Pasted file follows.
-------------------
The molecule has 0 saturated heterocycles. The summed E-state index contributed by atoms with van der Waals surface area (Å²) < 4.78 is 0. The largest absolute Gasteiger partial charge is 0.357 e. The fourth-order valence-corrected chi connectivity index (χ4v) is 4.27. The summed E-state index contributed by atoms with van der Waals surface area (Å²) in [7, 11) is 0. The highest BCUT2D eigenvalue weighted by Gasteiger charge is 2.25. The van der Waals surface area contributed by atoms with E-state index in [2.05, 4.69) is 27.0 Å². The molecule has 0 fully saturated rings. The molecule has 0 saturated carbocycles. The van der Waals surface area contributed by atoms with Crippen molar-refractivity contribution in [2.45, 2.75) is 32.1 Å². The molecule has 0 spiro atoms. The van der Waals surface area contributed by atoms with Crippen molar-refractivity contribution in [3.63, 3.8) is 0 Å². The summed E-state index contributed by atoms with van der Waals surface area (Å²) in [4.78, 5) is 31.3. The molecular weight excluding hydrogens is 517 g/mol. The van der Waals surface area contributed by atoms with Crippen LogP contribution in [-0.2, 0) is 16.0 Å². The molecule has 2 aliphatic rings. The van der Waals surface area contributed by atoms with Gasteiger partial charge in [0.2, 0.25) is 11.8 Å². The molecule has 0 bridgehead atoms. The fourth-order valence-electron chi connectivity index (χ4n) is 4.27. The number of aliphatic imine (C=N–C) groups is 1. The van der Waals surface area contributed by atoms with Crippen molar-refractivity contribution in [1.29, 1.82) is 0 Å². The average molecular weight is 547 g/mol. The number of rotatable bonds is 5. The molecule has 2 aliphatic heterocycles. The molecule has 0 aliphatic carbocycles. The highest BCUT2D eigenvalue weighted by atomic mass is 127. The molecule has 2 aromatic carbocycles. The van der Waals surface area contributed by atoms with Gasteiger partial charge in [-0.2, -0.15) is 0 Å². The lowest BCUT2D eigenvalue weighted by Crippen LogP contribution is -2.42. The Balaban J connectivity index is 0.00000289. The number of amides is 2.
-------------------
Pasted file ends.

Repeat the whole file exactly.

The molecule has 0 saturated heterocycles. The summed E-state index contributed by atoms with van der Waals surface area (Å²) < 4.78 is 0. The largest absolute Gasteiger partial charge is 0.357 e. The fourth-order valence-corrected chi connectivity index (χ4v) is 4.27. The summed E-state index contributed by atoms with van der Waals surface area (Å²) in [7, 11) is 0. The highest BCUT2D eigenvalue weighted by Gasteiger charge is 2.25. The van der Waals surface area contributed by atoms with E-state index in [2.05, 4.69) is 27.0 Å². The molecule has 0 fully saturated rings. The molecule has 0 saturated carbocycles. The van der Waals surface area contributed by atoms with Crippen molar-refractivity contribution in [2.45, 2.75) is 32.1 Å². The molecule has 0 spiro atoms. The van der Waals surface area contributed by atoms with Crippen molar-refractivity contribution in [3.63, 3.8) is 0 Å². The summed E-state index contributed by atoms with van der Waals surface area (Å²) in [4.78, 5) is 31.3. The molecular weight excluding hydrogens is 517 g/mol. The van der Waals surface area contributed by atoms with Crippen LogP contribution in [-0.2, 0) is 16.0 Å². The molecule has 2 aliphatic rings. The van der Waals surface area contributed by atoms with Gasteiger partial charge in [0.2, 0.25) is 11.8 Å². The molecule has 0 bridgehead atoms. The fourth-order valence-electron chi connectivity index (χ4n) is 4.27. The number of aliphatic imine (C=N–C) groups is 1. The van der Waals surface area contributed by atoms with Crippen molar-refractivity contribution in [1.29, 1.82) is 0 Å². The average molecular weight is 547 g/mol. The number of rotatable bonds is 5. The molecule has 2 aliphatic heterocycles. The molecule has 0 aliphatic carbocycles. The highest BCUT2D eigenvalue weighted by atomic mass is 127. The molecule has 2 aromatic carbocycles. The van der Waals surface area contributed by atoms with Gasteiger partial charge in [-0.2, -0.15) is 0 Å². The lowest BCUT2D eigenvalue weighted by Crippen LogP contribution is -2.42. The Balaban J connectivity index is 0.00000289. The number of amides is 2.